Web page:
User Stories And Acceptance Criteria In The House

User Stories and their Acceptance Criteria as the base of implementation work is shown by the example of drawing a house in this post.

User Stories

User Stories are commonly used in context of Agile software development but that’s not a limitation. Acceptance Criteria will allow you to determine whether or not you have completed the implementation of a User Story. They are usually a list of 3 to 5 bullet points stating what must be achieved in order to deliver the User Story. Additionally a User Story can have optional information or constraints attached, however this will not be dealt with in this post.

For software development to be efficient it is essential to stick to the User Story and Acceptance Criteria that you implement. Everything you implement that is not requested might result in waste or unnecessary efforts.

The Exercise

Here is an exercise that you can use for demonstrating the side effects of gold plating and implementing more features than actually required. This exercise can be used in retrospective meetings and other sessions with space for learning.

What you need to do for the exercise is pretty simple, draw a house. Ideally on a flip chart or something similar. In case you don’t like houses, draw a car or any other thing you could imagine the exercise works with. For this post we go with the house. Keep the house simple. This will make the exercise clearer and causes less distraction for participants. The picture below is an example that I’ve used previously.

User Story House

User Story House

Now that you have drawn the house, you basically have your User Story. The drawing shouldn’t be visible to participants yet. Write down your User Story that you will later read out to the participants. To complete the User Story you will have to add Acceptance Criteria describing features that the house must have. The list below shows what I’ve used with the house in the picture.

  • a front door
  • one window on the ground floor
  • two windows upstairs
  • a pointed roof

Remember to limit Acceptance Criteria to a maximum 5 bullet points.

Now your User Story together with the Acceptance Criteria is complete and you could actually invite participants and start the exercise. Put some pieces of paper and pens on the table and explain the exercise, so that everyone knows what to do. Set a time box between 10 to 30 minutes, that should be sufficient. Then read out the User Story and Acceptance Criteria in one flow. Participants will probably ask questions, that you have to answer in order to clarify the User Story. Once they know what to do, they can start thinking of how to do it and start drawing. Don’t worry, each drawing will look different and you will have lots of points to talk about.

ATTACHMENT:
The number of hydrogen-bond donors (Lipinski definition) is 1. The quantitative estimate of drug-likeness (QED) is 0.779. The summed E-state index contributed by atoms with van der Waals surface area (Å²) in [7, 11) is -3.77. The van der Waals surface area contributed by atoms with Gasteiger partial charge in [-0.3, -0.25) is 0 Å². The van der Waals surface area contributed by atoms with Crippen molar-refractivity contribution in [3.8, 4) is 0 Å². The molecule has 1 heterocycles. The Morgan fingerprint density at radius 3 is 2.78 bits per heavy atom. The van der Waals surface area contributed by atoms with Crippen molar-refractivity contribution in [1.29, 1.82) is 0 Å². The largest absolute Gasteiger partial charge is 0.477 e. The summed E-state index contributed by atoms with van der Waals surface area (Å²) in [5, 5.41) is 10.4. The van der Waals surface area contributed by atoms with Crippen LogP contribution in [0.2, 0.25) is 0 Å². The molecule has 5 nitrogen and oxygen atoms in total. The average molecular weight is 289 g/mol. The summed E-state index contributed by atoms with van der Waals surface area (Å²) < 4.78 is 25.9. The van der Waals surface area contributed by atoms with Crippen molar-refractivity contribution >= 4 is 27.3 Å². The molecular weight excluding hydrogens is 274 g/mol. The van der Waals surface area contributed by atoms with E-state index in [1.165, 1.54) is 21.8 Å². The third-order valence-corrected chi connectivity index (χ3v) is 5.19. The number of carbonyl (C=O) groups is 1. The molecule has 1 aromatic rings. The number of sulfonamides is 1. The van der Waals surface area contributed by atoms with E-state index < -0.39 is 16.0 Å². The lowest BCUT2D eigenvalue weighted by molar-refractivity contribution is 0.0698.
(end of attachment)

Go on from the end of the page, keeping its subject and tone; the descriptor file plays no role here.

A few minutest before the exercise ends, remind everyone to finish drawing. Then reveal the house you have drawn in the beginning and go through the User Story and Acceptance Criteria. Verify whether the participant’s houses meet the Acceptance Criteria and the User Story would be accepted or not. While doing this you can point out all the impacts of the participants work. This can be mapped to software development projects directly with examples from daily work.

Here are 3 examples that I’ve got on the Acceptance Criteria I’ve stated above:

User Story House - Example 1

User Story House – Example 1

Example 1 shows the the participant has paid some attention to details but didn’t meet all Acceptance Criteria. Thus the drawing will not be accepted and would need rework.

User Story House - Example 2

User Story House – Example 2

Example 2 shows a house that meets all Acceptance Criteria plus some extras that haven’t been mentioned in the User Story. This can go well in real projects but holds a strong risk of making extension of features or implementation of new features difficult. The chimney for example was not requested. In case the house owner decides to put solar panels or a window on the roof in the future, it would cause additional effort to remove the chimney. Further more this change costed time that someone pays for.

User Story House - Example 3

User Story House – Example 3

Example 3 also shows a house that meets Acceptance Criteria but has a carport attached to it as well as a tree beside. Again features that were not requested, which means extra costs and effort for something that has not been asked for. In software development projects this may be a problem since the time spent on non-requested features was already planned for other features.

The following list of reasons why gold plating or implementing features based on assumptions should be avoided, will help you to start some conversations:

  • it causes more effort and cost for quality assurance
  • it could contain bugs and prevent the User Story from being delivered
  • it extends implementation time, that causes additional costs
  • it might make it difficult to incorporate adaption or extensions in future
  • the results might not deliver the value that the User Story was written for
  • etc.

More insights may come out of this exercise and you are invited to share them in the comment section below.

After you are done with the exercise and follow on conversations, make a final statement to remind participants of the lessons from this exercise for daily work. I personally find this exercise very helpful and it often turned out to be an eye opener for conformity to requirements.

Let me know how this exercise worked for you. Subscribe and share if you liked this post.

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